Desperately seeking more university grads, Latin America lags behind most of the world; Ecuador leads the pack (see the graphics)

Jun 11, 2017 | 0 comments

By Elizabeth Gonzalez

Even in an increasingly machine-driven world, human capital is a crucial cog in the engine of any economy. The lack of it is a critical problem for Latin America, which has the highest skills shortage, per the World Economic Forum. Moreover, 50 percent of Latin American firms say they can’t find the skilled labor they need versus 36 percent of firms in Europe, the U.S. and Canada.

High-achieving Cuenca student awarded an overseas scholarship.

Though countries like Mexico may graduate more engineers than Germany, for example, every year it gives up a portion of these professionals to U.S. visa programs, aggravating existing domestic shortages. (In 2016, 2,500 professionals were working in the United States with H-1B visas.)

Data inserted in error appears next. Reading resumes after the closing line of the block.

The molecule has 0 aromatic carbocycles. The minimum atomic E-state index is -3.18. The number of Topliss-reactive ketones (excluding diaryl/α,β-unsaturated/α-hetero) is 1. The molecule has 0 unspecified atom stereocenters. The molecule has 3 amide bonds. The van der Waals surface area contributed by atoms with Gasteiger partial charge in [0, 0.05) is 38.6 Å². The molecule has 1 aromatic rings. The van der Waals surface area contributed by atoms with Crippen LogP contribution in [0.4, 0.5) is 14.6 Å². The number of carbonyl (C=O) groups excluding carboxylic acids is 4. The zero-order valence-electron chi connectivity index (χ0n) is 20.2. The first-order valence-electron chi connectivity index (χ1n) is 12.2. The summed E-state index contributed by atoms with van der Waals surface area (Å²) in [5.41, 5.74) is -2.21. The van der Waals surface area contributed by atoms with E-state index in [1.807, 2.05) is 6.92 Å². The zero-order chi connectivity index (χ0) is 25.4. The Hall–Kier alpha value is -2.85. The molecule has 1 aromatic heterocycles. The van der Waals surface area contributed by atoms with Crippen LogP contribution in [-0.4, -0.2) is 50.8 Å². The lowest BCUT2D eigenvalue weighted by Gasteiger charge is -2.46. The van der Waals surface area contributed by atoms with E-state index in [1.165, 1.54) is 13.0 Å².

The good news is enrollment for higher-education degrees among 18- to 24-year-olds has doubled in Latin America, jumping from 21 percent in 2000 to 43 percent in 2013. That’s the largest regional improvement worldwide, though the graduation rate is still only 50 percent. And that can mean better wages: on average, Latin American higher-education graduates will make 104 percent more on a monthly basis than if they just had a high school degree. That payoff is higher in Latin American and the Caribbean than it is the rest of the developed world, according to a 2017 World Bank report, At a Crossroads: Higher Education in Latin America and the Caribbean.

Since 2007, Ecuador has led other Latin American countries by a wide margin in its investment in higher education as a percentage of GDP, with Chile and Uruguay ranking second and third.

Credit: Americas Society / Council of the Americas,


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